St James Church – History

Construction began on St James Church in February 1866 with an article appearing in the Derby Mercury 14th February. On 6th June 1866 the Derby Mercury reported, that the Hamlet of Litchurch had expanded due to the population increase. Because of this the Church Commissioners had decided, back in December 1865, to create St James under Reverend Alfred Oliver.

The Church was built from donations from 271 people. The Duke of Devonshire and Sir Oswald Mosley-Bart gave £50 each. The land which the Church sits on had been donated by Mr Douglas Fox esquire. A further £600 was raised from art exhibitions.

Joseph Peacock was the architect, and William Huddleston, from Lincoln, was the main contractor. Around 1820 George Jackson married a Catherine Huddleston (both from Lincoln) and it is believed, but not proven, that Catherine was Williams Auntie. George Jackson is the 4th Great Grandfather of Garry the Director of Alter Rock.

The Arch Deacon laid the corner stone on 18th June 1866. Below the corner stone a bottle containing a parchment and coins is buried in the cavity. The Church walls are made from Cosbench and Eaton stone with the nave columns made from Blue Beckington Stone.

The Church was consecrated 27th December 1866. A tower, spire and north isle were to be added later. The north Isle was added in 1875 to original design. The tower and spire were never added.

Around 1992 when Pride Park was under development, money was given to St James to change the now redundant and deconsecrated Church into a community centre. Work began, but English Heritage suddenly made it a Grade 2 listed building. Derby Listed Buildings Committee would not allow the alterations to take place. Therefore the Vicarage and Church Hall were demolished, and the present St James Community Centre and car park built in their places. Over the past 15 years, whilst St James Church has stood empty, its artefacts have gone missing and the leaded windows had to be removed because of vandalism. The removal of the windows created damage to the stone mullions. The climbing centre was the last option for the derelict Church before an application was to be submitted for its demolition. Over the years every attempt had been made to find a community based project but nothing could cover the cost of repairs and continuous maintenance. Property developers who were prepared to pay over the market value for the church but were turned away.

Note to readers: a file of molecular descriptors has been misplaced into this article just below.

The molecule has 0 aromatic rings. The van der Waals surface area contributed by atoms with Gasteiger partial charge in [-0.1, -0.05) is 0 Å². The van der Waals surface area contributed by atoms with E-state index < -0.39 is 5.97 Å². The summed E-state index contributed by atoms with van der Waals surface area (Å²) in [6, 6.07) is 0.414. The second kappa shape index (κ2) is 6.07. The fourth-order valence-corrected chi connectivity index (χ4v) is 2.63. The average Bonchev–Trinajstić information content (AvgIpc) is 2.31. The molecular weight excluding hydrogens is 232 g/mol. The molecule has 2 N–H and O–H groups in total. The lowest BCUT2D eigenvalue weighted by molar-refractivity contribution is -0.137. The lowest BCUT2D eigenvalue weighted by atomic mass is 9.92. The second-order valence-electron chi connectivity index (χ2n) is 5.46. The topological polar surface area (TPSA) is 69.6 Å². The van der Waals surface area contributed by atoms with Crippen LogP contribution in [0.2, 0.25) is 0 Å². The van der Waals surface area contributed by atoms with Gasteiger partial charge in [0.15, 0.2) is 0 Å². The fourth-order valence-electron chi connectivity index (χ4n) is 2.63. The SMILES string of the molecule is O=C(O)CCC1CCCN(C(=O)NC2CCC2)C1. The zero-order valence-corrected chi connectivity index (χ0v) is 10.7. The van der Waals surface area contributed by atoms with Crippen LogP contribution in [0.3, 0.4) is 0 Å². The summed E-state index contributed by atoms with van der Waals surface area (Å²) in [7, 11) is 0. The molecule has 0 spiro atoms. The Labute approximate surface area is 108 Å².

Derby Climbing Centre (Alter Rock)

In May 2007 an application went into the Planning Department for change of use from D1 (Church) to D2 (Leisure) this was granted in July. Then an application was submitted to Listed Buildings, who granted permission in December. The alterations has seen 132 holes being drilled into the Church walls covering an area of 0.027 sqm which is less than half the size of an A4 sheet of paper. This is the only damage this project has caused to St James Church.

The Church Committee and local residents are pleased that St James is getting a new lease of life.